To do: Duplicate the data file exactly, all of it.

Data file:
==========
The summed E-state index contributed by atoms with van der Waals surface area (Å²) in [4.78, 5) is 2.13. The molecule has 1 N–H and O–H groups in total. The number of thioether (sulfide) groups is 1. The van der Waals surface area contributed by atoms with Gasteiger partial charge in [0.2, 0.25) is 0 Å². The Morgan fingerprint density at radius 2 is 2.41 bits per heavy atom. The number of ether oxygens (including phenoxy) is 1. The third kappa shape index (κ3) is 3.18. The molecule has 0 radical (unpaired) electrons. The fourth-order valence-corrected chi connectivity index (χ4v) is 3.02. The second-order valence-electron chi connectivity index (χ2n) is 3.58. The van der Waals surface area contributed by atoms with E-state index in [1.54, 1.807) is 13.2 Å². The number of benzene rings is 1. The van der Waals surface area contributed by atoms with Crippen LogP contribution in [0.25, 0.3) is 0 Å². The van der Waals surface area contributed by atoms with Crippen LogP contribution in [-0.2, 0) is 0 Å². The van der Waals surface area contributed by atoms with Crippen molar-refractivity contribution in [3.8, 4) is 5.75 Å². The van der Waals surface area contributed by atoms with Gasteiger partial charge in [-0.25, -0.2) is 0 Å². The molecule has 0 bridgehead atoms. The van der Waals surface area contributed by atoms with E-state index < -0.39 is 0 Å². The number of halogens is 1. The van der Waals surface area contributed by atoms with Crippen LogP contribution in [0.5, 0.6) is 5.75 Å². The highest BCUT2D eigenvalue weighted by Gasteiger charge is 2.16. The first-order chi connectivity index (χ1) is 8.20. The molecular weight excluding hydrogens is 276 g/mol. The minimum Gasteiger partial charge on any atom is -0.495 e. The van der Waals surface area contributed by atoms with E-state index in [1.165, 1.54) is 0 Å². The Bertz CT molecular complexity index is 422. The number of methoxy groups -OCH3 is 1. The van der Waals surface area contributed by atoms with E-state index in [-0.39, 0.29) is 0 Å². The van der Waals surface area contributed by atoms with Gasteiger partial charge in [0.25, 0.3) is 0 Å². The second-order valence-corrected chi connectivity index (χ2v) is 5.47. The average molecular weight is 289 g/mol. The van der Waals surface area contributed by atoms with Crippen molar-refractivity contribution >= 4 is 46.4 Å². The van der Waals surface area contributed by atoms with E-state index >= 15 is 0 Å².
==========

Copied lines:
The summed E-state index contributed by atoms with van der Waals surface area (Å²) in [4.78, 5) is 2.13. The molecule has 1 N–H and O–H groups in total. The number of thioether (sulfide) groups is 1. The van der Waals surface area contributed by atoms with Gasteiger partial charge in [0.2, 0.25) is 0 Å². The Morgan fingerprint density at radius 2 is 2.41 bits per heavy atom. The number of ether oxygens (including phenoxy) is 1. The third kappa shape index (κ3) is 3.18. The molecule has 0 radical (unpaired) electrons. The fourth-order valence-corrected chi connectivity index (χ4v) is 3.02. The second-order valence-electron chi connectivity index (χ2n) is 3.58. The van der Waals surface area contributed by atoms with E-state index in [1.54, 1.807) is 13.2 Å². The number of benzene rings is 1. The van der Waals surface area contributed by atoms with Crippen LogP contribution in [0.25, 0.3) is 0 Å². The van der Waals surface area contributed by atoms with Crippen LogP contribution in [-0.2, 0) is 0 Å². The van der Waals surface area contributed by atoms with Crippen molar-refractivity contribution in [3.8, 4) is 5.75 Å². The van der Waals surface area contributed by atoms with Gasteiger partial charge in [-0.25, -0.2) is 0 Å². The molecule has 0 bridgehead atoms. The van der Waals surface area contributed by atoms with E-state index < -0.39 is 0 Å². The number of halogens is 1. The van der Waals surface area contributed by atoms with Crippen LogP contribution in [0.5, 0.6) is 5.75 Å². The highest BCUT2D eigenvalue weighted by Gasteiger charge is 2.16. The first-order chi connectivity index (χ1) is 8.20. The molecular weight excluding hydrogens is 276 g/mol. The minimum Gasteiger partial charge on any atom is -0.495 e. The van der Waals surface area contributed by atoms with E-state index in [1.165, 1.54) is 0 Å². The Bertz CT molecular complexity index is 422. The number of methoxy groups -OCH3 is 1. The van der Waals surface area contributed by atoms with E-state index in [-0.39, 0.29) is 0 Å². The van der Waals surface area contributed by atoms with Gasteiger partial charge in [0.25, 0.3) is 0 Å². The second-order valence-corrected chi connectivity index (χ2v) is 5.47. The average molecular weight is 289 g/mol. The van der Waals surface area contributed by atoms with Crippen molar-refractivity contribution >= 4 is 46.4 Å². The van der Waals surface area contributed by atoms with E-state index >= 15 is 0 Å².